Right now, the only all-weather running track in Lodi is closed to everyone who isn’t a physical education student or on a sports team at Tokay High School.
But in response to urging by several community members, the Lodi Unified School District board of trustees discussed the possibility of reopening the Tokay High track and field area to the public on a limited basis.
The track has been open to the neighborhood off and on since at least the 1980s. Neighbors head to the school to walk, jog or play handball and tennis on the courts.
In early June, a track team from Stockton held an unscheduled track meet at Tokay High without the district’s knowledge or approval, said Art Hand, assistant superintendent of facilities and planning. In response, the five gates leading to the track were locked up and all public access was blocked.
Richard Hanner, an avid user of the track and editor of the Lodi News-Sentinel, approached the board with his concerns about the closed track several weeks ago. Hanner sees the track as a kind of health center for the community, especially among those who cannot afford a gym membership to exercise.
“The track is a factory of social capital,” Hanner said.
Opening the track to the public on a limited basis should be possible, he added.
Board members considered the question as a balancing act.
“How do we welcome the public but protect our facilities for students first?” asked Ron Heberle, board president.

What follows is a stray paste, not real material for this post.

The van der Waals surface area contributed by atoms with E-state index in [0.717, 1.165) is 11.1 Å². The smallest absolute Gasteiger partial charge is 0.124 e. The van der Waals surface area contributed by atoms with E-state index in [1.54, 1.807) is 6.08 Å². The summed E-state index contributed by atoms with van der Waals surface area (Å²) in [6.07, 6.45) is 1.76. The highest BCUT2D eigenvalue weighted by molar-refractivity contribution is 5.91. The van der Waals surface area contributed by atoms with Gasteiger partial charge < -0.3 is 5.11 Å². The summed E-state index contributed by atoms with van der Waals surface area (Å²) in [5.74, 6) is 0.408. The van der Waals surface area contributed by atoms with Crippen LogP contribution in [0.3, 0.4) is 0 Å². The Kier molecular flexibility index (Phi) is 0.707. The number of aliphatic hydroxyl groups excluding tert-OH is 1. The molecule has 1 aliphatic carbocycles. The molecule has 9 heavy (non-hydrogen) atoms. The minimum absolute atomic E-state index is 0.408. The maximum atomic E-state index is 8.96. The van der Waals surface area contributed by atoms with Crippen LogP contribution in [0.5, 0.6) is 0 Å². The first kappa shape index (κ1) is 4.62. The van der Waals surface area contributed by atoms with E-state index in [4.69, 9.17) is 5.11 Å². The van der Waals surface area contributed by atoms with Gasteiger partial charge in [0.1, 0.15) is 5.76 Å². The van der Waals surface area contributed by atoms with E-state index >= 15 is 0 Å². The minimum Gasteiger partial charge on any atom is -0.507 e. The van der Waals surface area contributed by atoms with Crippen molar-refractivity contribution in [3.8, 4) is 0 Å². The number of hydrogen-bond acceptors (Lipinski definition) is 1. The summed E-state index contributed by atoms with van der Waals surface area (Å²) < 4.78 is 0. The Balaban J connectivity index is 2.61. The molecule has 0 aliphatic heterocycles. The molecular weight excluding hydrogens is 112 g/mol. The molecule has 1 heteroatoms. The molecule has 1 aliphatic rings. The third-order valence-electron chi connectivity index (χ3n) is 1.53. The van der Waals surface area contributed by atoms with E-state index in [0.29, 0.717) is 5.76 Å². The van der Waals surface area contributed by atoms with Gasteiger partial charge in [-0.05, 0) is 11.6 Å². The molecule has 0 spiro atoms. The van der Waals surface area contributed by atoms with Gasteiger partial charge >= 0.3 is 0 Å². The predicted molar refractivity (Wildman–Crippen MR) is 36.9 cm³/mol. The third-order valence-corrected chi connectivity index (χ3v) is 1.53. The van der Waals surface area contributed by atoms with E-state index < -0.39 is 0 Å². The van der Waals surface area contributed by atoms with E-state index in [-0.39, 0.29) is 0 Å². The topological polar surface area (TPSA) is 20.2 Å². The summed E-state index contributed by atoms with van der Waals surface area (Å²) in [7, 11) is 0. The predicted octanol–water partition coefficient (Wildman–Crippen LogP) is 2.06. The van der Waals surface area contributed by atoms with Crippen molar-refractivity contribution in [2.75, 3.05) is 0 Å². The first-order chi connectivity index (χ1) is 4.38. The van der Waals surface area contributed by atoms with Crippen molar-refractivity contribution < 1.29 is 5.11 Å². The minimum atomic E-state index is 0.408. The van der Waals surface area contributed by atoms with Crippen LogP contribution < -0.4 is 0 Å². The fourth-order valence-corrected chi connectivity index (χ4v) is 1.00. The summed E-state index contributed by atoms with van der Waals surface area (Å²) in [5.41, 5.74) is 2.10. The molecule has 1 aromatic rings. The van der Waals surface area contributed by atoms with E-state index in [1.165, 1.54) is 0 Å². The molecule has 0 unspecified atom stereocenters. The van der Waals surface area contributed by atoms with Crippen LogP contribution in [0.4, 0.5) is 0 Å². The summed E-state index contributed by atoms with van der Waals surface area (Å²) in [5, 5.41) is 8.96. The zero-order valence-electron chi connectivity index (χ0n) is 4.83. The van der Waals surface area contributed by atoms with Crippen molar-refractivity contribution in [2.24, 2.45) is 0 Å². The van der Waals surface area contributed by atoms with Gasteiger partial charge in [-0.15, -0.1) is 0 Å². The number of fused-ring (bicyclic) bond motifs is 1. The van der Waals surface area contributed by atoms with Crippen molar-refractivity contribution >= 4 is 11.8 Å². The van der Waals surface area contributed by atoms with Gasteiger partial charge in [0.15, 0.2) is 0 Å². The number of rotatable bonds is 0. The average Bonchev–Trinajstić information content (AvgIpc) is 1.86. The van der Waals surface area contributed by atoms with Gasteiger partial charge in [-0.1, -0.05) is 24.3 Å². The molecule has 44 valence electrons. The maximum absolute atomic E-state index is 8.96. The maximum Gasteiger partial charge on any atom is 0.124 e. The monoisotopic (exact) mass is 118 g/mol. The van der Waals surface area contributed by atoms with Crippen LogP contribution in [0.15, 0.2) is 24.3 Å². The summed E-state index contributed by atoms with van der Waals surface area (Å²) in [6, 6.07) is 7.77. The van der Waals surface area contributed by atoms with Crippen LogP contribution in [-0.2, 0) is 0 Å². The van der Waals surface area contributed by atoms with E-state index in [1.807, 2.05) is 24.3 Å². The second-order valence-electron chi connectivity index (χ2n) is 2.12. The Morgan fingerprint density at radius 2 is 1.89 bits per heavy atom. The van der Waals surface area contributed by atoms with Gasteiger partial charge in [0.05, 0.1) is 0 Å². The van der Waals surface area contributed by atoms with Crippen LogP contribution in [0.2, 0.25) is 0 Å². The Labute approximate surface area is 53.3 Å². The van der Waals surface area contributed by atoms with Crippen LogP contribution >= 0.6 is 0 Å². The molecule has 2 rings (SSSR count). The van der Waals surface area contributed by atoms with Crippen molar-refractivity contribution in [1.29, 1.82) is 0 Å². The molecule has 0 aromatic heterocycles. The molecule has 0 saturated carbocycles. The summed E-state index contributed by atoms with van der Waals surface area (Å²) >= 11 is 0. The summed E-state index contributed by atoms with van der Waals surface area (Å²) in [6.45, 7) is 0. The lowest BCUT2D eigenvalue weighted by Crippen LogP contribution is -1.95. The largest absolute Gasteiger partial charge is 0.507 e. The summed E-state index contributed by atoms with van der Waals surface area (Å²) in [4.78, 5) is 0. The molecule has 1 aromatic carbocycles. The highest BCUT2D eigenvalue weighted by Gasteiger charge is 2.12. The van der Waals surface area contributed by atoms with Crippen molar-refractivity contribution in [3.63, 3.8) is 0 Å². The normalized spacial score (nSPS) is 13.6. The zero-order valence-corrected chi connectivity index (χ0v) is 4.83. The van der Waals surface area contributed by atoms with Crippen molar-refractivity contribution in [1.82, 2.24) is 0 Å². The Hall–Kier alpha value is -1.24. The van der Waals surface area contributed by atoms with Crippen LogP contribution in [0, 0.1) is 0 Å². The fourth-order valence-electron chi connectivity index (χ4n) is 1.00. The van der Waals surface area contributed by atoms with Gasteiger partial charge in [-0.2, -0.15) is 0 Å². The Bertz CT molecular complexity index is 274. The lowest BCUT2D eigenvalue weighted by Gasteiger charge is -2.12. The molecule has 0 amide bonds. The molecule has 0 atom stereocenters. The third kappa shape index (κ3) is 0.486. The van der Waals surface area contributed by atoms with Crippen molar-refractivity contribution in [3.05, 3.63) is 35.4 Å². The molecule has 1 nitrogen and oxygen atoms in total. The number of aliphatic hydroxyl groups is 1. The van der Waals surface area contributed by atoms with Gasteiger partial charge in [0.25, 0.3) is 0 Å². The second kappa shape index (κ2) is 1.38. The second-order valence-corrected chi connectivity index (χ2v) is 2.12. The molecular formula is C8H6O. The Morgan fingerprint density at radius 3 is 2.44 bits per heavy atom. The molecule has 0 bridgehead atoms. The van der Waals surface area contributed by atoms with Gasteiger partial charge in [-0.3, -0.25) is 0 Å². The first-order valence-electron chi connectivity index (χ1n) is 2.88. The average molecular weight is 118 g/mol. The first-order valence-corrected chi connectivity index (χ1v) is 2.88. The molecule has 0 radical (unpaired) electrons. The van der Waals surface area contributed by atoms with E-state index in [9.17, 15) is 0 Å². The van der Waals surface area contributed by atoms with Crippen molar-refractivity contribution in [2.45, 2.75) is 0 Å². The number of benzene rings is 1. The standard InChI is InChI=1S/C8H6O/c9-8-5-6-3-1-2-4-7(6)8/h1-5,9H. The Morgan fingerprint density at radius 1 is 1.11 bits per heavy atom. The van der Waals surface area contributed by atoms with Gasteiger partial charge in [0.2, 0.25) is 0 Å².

Those in favor of keeping the track closed cited concerns about vandalism and unnecessary wear and tear on an expensive surface. Bikes and strollers cause the most damage, they said.
Then there’s the issue of potential litigation. While injuries leading to lawsuits are one concern, the larger problem is the possibility of students interacting with non-students while the district is responsible for their safety.
“The law is clear in that we are not to allow students and non-student adults to intermingle without supervision,” said Tim Hern, chief business officer. “We’re not a city. We’re not running a park. We have a charge to keep our students safe.”
All visitors to a school campus must be fingerprinted and cleared before they can be around students. If they are not fingerprinted, they must be accompanied by district staff at all times.
Before Jeff Johnston was president of the Lodi teachers union, he was a track coach and athletic director at Tokay High. He said the track is in almost constant daily use from the end of the school day until dusk throughout the academic year, save for the colder months of November and December, and should be reserved for student use to reduce wear and tear.
“Our schools aren’t health clubs,” Johnston said. “They’re places of learning and enrichment for our students.”
John Hunt, a counselor at Tokay High and former track coach, was in favor of opening the track on a limited basis. He says he has watched the track’s development from a dirt trail riddled with potholes to the expensive all-weather track surface that is the envy of other high schools.
“Kids will get in there one way or the other. There could be a very good agreement. We have a good relationship with the public, and I don’t want to see it jeopardized,” he said.
There was no final decision on Tuesday. The board created a committee to come up with at least two possible resolutions for the board to consider at a future meeting. One will address a solution to open the track on a limited weekday evening basis. The other will look at how to open the track to the public on weekends and when school is not in session.
Trustees Joe Nava, Ralph Womack and George Neely are on the committee, which also includes district staff and members of the public.